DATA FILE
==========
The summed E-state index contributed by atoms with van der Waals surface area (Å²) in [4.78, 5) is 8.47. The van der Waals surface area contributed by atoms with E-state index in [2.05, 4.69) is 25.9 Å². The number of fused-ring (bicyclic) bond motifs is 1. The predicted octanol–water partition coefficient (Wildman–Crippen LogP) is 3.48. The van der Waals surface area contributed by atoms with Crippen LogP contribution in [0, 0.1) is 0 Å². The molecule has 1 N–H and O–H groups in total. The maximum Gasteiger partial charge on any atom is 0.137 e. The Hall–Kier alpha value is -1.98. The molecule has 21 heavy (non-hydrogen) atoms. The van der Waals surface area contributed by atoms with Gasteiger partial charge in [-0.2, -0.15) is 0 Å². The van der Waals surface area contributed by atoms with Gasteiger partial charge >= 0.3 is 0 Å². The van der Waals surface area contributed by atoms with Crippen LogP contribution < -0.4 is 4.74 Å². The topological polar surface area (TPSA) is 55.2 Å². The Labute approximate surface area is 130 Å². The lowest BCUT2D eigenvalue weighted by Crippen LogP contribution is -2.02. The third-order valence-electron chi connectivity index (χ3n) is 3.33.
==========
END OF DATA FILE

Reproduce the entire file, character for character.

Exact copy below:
The summed E-state index contributed by atoms with van der Waals surface area (Å²) in [4.78, 5) is 8.47. The van der Waals surface area contributed by atoms with E-state index in [2.05, 4.69) is 25.9 Å². The number of fused-ring (bicyclic) bond motifs is 1. The predicted octanol–water partition coefficient (Wildman–Crippen LogP) is 3.48. The van der Waals surface area contributed by atoms with Crippen LogP contribution in [0, 0.1) is 0 Å². The molecule has 1 N–H and O–H groups in total. The maximum Gasteiger partial charge on any atom is 0.137 e. The Hall–Kier alpha value is -1.98. The molecule has 21 heavy (non-hydrogen) atoms. The van der Waals surface area contributed by atoms with Gasteiger partial charge in [-0.2, -0.15) is 0 Å². The van der Waals surface area contributed by atoms with Gasteiger partial charge >= 0.3 is 0 Å². The van der Waals surface area contributed by atoms with Crippen LogP contribution < -0.4 is 4.74 Å². The topological polar surface area (TPSA) is 55.2 Å². The Labute approximate surface area is 130 Å². The lowest BCUT2D eigenvalue weighted by Crippen LogP contribution is -2.02. The third-order valence-electron chi connectivity index (χ3n) is 3.33.